Jim Schaeffing Oil Painting, Titled, "White Winter", #C 1715-SOLD
Jim Schaeffing Oil Painting, Titled, "White Winter", #C 1715
Description: Jim Schaeffing Oil Painting, Titled, "White Winter", #C 1715
Dimensions: 24" x 36"
Condition: Very good for its age
Provenance: The Estate of James Schaeffing
Background on Artist Jim Schaeffing:
Jim Schaeffing received his formal art education at the Art Institute of Pittsburgh and later enrolled into the Jepson Art Institute where he studied for 3 years under the tutelage of the late Nicolai Facin and Rico Lebrun. Jim landed an interview with the prestigious Charles E. Cooper Studios where he designed illustrations for European magazine articles and for Cosmopolitan magazine. In the later 50's he was commissioned to do a series of illustrations for the United States Air Force which are now part of the permanent art collection of the US Air Force and are displayed at the Air Force Academy in Colorado Springs, CO. He was a former faculty member at CalArts -California Institute of the Arts Santa Clarita, CA.
California Institute of the Arts Santa Clarita, CA, formally known as the Chounard Art Academy. Jim worked for all the major motion picture studios. Warner Brothers, 20th Century Fox, Universal Studios Columbia Pictures and Walt Disney Studios. As a designer/ illustrator his accolades include Tora, Tora, Tora, Patton, Planet of the Apes w/Charlton Heston, It’s a Mad, Mad, Mad, Mad World, Darby O’Gill and the Little People, Son of Flubber and most notably Mary Poppins to name a few. He was commissioned to do portraits of actors such as Tippi Hedrin, Suzanne Pleshette, Keenan Wynn, Haley Mills and the grand children of Roy Disney as well as families of writers, producers and other professionals. If you would like to know more about Jim Schaeffing’s history, please visit https://oldsoulretro.blogspot.com/2013/02/jim-schaeffing-interview.html and read the interview by Rachel Davies.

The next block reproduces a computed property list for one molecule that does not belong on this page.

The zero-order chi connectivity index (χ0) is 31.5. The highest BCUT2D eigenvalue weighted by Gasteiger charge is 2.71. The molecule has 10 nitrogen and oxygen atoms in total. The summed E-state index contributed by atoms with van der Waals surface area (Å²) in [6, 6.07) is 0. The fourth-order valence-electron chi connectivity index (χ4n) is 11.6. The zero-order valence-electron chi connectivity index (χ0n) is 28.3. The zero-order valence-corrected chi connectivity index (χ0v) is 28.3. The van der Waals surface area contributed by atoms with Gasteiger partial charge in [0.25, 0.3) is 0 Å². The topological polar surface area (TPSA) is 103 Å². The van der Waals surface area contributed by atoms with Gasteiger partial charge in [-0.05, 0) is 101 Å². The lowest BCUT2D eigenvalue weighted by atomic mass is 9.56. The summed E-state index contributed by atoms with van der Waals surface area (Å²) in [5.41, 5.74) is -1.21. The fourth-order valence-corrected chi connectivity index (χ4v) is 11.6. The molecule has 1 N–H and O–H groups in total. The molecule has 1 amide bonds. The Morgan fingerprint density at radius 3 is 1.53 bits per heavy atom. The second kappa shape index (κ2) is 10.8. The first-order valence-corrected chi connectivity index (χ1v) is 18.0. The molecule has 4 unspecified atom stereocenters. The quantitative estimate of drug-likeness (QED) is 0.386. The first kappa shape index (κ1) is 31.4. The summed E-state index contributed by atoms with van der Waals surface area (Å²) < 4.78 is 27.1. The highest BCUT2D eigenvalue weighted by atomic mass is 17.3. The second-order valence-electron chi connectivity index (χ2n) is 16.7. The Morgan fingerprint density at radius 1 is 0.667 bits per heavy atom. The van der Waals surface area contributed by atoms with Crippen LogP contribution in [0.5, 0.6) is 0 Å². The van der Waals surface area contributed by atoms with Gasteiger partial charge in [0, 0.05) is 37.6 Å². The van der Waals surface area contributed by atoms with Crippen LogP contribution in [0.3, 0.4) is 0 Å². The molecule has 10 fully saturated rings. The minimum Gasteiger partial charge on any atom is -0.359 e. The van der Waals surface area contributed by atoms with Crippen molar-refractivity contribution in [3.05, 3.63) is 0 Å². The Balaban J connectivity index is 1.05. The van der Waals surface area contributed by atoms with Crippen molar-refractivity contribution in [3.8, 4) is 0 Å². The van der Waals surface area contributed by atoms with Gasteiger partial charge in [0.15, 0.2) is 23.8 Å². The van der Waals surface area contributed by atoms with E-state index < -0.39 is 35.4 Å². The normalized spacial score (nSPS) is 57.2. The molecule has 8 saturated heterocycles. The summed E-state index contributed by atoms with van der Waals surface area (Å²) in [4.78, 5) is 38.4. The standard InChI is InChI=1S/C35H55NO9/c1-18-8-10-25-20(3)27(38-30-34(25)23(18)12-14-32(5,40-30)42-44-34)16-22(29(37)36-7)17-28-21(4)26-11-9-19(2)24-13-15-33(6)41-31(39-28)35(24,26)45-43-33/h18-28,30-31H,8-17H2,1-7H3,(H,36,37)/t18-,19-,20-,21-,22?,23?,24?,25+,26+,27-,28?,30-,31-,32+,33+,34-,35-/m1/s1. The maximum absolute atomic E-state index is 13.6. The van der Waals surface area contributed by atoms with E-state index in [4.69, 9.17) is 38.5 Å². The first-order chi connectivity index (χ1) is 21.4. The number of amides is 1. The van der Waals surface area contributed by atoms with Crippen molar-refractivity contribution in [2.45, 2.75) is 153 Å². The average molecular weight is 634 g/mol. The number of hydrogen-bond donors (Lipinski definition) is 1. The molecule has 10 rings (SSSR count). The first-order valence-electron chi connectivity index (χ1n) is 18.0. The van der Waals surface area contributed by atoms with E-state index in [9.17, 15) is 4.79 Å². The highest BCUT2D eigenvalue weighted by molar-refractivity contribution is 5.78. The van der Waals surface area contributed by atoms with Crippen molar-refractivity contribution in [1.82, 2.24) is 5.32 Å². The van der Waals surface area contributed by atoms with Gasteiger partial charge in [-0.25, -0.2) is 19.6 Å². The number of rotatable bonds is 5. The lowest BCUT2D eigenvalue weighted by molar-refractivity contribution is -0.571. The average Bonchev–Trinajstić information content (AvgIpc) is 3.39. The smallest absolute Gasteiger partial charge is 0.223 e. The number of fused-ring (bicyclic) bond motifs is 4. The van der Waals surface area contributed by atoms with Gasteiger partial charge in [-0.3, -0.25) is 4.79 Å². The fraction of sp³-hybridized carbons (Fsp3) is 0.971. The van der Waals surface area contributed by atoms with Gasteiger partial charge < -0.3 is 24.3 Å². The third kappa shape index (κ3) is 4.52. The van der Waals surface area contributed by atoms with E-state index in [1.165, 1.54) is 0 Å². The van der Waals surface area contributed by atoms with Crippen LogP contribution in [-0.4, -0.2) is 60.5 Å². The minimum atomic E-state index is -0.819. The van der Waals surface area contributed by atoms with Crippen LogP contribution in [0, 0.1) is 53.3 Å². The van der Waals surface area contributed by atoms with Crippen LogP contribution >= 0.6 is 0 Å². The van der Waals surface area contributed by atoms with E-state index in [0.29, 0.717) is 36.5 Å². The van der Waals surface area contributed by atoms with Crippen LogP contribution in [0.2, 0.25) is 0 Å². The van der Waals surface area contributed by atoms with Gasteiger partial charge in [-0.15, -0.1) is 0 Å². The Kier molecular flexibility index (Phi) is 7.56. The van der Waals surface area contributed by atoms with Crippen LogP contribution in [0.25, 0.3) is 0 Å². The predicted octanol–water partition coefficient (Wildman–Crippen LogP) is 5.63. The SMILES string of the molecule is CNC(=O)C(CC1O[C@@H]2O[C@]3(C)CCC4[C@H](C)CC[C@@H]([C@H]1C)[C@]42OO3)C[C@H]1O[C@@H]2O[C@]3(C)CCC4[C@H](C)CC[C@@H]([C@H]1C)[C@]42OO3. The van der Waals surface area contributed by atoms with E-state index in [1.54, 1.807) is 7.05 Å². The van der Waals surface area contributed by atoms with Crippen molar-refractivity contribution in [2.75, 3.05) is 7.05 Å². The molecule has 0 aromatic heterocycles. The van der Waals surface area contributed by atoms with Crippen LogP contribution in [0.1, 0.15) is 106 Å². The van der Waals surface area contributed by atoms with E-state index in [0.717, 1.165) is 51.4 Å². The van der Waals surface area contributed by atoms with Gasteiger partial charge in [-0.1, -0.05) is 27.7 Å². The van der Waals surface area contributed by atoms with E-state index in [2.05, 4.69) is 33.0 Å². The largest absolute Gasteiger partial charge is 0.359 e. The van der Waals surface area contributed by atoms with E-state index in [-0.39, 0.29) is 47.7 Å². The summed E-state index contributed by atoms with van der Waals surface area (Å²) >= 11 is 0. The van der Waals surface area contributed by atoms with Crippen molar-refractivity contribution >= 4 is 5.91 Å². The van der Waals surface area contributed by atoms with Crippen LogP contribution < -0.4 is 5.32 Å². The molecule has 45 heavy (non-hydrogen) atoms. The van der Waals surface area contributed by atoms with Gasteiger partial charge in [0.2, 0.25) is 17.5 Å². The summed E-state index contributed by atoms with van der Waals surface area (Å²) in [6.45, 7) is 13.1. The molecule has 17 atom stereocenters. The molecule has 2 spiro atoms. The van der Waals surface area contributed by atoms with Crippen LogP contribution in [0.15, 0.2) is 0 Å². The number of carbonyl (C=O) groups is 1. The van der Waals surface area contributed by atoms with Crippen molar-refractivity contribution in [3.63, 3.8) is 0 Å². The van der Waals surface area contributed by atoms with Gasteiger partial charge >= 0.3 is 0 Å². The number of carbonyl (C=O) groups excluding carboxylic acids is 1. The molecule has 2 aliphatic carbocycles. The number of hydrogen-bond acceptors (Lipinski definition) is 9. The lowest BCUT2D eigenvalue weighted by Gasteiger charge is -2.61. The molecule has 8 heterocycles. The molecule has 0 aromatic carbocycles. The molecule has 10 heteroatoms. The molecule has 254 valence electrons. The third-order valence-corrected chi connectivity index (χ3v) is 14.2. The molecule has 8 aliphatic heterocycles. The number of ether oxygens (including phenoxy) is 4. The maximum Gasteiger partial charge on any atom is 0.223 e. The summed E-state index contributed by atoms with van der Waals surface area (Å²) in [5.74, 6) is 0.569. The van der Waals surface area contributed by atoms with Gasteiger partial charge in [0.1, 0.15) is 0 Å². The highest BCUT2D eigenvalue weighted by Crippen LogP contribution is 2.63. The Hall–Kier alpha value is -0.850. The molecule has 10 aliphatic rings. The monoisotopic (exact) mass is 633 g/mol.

Quoted by Jim Schaeffing – (1920 – 2020)
“The test of value in a painting is whether the viewer merely sees a pretty picture or whether in fact he actually feels that he is a part of that painting.”
No artist does this more effectively than Jim Schaeffing. Not only does one have the sensation of stepping into the scene, but one also imagines the dampness of approaching rain clouds, the rush of water in rivers, or the inviting warmth of a sunny field. “They must look real.” This is what Schaeffing says of his paintings. “If I can’t believe the pictures I paint, I'n not satisfied.”